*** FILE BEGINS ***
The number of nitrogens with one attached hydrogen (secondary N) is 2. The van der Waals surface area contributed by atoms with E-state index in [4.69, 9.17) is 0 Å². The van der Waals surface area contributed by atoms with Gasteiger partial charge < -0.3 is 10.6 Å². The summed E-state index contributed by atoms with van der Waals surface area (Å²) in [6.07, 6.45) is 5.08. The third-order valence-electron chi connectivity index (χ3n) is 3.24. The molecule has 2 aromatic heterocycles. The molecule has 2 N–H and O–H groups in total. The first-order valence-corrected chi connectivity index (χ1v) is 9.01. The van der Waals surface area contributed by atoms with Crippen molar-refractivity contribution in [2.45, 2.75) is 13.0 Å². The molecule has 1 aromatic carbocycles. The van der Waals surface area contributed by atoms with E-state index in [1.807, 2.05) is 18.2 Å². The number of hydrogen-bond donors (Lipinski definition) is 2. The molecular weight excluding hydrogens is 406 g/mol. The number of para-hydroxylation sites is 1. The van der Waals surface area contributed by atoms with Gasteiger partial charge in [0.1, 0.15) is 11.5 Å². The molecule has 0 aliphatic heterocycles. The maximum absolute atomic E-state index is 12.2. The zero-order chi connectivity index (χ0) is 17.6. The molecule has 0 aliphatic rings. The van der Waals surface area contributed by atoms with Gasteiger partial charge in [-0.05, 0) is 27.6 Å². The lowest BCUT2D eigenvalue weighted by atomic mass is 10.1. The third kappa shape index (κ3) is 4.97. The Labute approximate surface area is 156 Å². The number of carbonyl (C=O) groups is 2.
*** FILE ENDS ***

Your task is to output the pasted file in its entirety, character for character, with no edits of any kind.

The number of nitrogens with one attached hydrogen (secondary N) is 2. The van der Waals surface area contributed by atoms with E-state index in [4.69, 9.17) is 0 Å². The van der Waals surface area contributed by atoms with Gasteiger partial charge < -0.3 is 10.6 Å². The summed E-state index contributed by atoms with van der Waals surface area (Å²) in [6.07, 6.45) is 5.08. The third-order valence-electron chi connectivity index (χ3n) is 3.24. The molecule has 2 aromatic heterocycles. The molecule has 2 N–H and O–H groups in total. The first-order valence-corrected chi connectivity index (χ1v) is 9.01. The van der Waals surface area contributed by atoms with Crippen molar-refractivity contribution in [2.45, 2.75) is 13.0 Å². The molecule has 1 aromatic carbocycles. The van der Waals surface area contributed by atoms with E-state index in [1.807, 2.05) is 18.2 Å². The number of hydrogen-bond donors (Lipinski definition) is 2. The molecular weight excluding hydrogens is 406 g/mol. The number of para-hydroxylation sites is 1. The van der Waals surface area contributed by atoms with Gasteiger partial charge in [0.1, 0.15) is 11.5 Å². The molecule has 0 aliphatic heterocycles. The maximum absolute atomic E-state index is 12.2. The zero-order chi connectivity index (χ0) is 17.6. The molecule has 0 aliphatic rings. The van der Waals surface area contributed by atoms with Gasteiger partial charge in [-0.05, 0) is 27.6 Å². The lowest BCUT2D eigenvalue weighted by atomic mass is 10.1. The third kappa shape index (κ3) is 4.97. The Labute approximate surface area is 156 Å². The number of carbonyl (C=O) groups is 2.